US Navy successfully tests the Snakehead large displacement UUV


According to information published by the U.S. DoD on August 10, 2022, a U.S. Navy team led by NUWC Division Newport staff demonstrated an end-to-end intelligence preparation of the operational environment (IPOE) mission with the Snakehead large displacement unmanned undersea vehicle (LDUUV) prototype at the Narragansett Bay Test Facility.
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Russian Vyborg Shipyard laid the Purga ice class coastguard ship of project 23550 925 001 Snakehead Large Displacement Unmanned Underwater Vehicle (Picture source: US DoD)


The Snakehead LDUUV conducted a long-distance ingress, performed a sonar survey box, and then egressed back to the test facility, demonstrating a new milestone in total sortie endurance.

The sortie, conducted with the Draper Laboratory-developed Maritime Open Architecture Autonomy, successfully collected sonar data utilizing technology from the Pennsylvania State University Applied Research Laboratory.

Snakehead, a modular, reconfigurable, multi-mission LDUUV deployable from submarines and surface ships, provides guidance and control, navigation, situational awareness, propulsion, maneuvering, and sensors in support of the IPOE mission.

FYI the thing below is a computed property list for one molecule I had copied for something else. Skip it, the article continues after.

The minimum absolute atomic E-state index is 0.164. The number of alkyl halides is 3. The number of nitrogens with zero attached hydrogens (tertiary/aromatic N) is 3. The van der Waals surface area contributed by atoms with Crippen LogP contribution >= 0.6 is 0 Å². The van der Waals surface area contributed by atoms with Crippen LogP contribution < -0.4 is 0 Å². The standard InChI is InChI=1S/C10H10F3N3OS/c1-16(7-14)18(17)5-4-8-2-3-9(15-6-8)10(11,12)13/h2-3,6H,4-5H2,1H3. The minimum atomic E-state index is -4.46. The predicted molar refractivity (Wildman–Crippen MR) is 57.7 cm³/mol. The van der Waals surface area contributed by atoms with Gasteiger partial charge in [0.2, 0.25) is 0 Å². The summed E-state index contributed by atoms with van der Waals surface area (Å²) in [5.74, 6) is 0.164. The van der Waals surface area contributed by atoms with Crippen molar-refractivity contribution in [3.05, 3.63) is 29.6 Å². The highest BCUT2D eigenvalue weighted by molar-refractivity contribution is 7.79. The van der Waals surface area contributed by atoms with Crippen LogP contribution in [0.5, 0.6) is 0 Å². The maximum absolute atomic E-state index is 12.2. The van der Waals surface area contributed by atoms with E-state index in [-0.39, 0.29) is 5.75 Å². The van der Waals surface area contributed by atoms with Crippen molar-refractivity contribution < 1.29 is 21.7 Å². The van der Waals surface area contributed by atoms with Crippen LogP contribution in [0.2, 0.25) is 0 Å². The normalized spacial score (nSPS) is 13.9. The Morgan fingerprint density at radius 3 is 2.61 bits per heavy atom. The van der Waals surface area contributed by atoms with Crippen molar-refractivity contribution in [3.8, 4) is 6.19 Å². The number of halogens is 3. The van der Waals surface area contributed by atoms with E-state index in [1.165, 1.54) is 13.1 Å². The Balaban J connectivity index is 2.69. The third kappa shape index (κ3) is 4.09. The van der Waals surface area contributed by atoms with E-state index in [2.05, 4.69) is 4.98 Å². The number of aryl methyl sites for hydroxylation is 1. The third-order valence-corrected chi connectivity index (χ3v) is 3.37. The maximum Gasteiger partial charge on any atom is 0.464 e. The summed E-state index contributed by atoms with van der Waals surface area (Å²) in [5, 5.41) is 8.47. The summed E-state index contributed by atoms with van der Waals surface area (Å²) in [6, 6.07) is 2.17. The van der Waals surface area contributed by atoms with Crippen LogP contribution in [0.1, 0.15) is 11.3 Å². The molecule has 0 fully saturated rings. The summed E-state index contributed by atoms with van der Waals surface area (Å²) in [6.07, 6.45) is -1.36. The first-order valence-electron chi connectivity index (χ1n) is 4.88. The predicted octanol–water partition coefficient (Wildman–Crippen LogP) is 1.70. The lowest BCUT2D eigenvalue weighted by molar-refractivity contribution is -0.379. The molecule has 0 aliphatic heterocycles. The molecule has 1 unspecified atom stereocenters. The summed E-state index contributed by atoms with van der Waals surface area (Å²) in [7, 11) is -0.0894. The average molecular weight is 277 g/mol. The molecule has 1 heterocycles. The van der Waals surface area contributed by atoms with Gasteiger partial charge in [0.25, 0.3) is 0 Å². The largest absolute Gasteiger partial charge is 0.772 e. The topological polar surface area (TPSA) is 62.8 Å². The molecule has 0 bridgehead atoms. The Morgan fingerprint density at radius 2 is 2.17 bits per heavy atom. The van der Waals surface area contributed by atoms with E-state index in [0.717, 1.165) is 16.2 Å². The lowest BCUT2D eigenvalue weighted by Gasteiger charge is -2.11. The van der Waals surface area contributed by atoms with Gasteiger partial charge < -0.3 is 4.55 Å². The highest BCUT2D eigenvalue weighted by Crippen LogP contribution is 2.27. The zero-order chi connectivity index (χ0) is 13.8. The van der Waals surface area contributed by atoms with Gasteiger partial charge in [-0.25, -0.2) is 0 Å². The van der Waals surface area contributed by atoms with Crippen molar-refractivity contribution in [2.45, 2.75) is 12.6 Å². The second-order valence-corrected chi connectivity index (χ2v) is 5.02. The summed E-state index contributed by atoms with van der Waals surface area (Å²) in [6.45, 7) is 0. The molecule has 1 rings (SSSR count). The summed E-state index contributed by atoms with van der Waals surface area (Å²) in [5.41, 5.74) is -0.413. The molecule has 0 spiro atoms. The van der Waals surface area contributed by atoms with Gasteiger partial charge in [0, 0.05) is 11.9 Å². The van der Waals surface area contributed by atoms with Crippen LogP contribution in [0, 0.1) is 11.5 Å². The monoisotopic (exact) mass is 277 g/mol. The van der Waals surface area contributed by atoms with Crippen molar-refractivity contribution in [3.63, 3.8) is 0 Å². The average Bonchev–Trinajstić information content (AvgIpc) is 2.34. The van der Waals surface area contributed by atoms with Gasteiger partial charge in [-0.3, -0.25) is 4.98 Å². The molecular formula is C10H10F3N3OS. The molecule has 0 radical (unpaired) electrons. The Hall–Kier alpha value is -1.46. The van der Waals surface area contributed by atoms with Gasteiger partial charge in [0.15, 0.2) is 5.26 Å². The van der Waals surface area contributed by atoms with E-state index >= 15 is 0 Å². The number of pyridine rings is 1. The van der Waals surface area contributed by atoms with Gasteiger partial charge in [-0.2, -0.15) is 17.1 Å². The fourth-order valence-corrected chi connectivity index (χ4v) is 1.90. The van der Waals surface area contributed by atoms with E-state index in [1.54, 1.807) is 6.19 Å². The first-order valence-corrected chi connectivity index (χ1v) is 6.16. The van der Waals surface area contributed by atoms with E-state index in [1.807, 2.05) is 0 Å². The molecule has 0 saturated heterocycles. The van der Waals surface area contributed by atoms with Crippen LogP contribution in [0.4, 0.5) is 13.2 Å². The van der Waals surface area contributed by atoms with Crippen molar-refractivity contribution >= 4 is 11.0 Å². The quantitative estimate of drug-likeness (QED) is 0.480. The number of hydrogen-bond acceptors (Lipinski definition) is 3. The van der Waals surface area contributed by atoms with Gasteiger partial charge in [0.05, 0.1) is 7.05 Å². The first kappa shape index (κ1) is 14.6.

Snakehead is innovative in the areas of hull materials, lithium-ion battery certification, advanced sensors, and launch and recovery from both submarines and surface vessels.

The accomplishment of this mission in the system’s intended operational environment was a big step for the program to gain confidence in the vehicle software and hardware systems, as the team pushes toward extended endurance operations and layering additional system capability, said Chris DelMastro, head of the Undersea Warfare Platforms and Payload Integration Department.

The IPOE mission is a critical step toward understanding an area of interest and feeds into planning a relevant course of action to support the warfighter.

To date, Snakehead has conducted 155 in-water sorties and more than 78 hours of runtime utilizing a government-owned and controlled modular open system architecture to include vehicle controller software; autonomy software; and command, control, and communications software — TopsideC3 — for mission planning, operations, and analysis.

Since last year, the team conducted up to 190 hours of simulations using full-up vehicle hardware-in-the-loop and software-in-the-loop simulation tools. These simulated missions ensure the software operates as intended and that mission parameters are set correctly and confirmed by the vehicle.

Unmanned underwater vehicles (UUV), sometimes known as underwater drones, are submersible vehicles that can operate underwater without a human occupant.

These vehicles may be divided into two categories: remotely operated underwater vehicles (ROUVs) and autonomous underwater vehicles (AUVs). ROUVs are remotely controlled by a human operator. AUVs are automated and operate independently of direct human input.


Russian Vyborg Shipyard laid the Purga ice class coastguard ship of project 23550 925 001 Snakehead Large Displacement Unmanned Underwater Vehicle (Picture source: US DoD)


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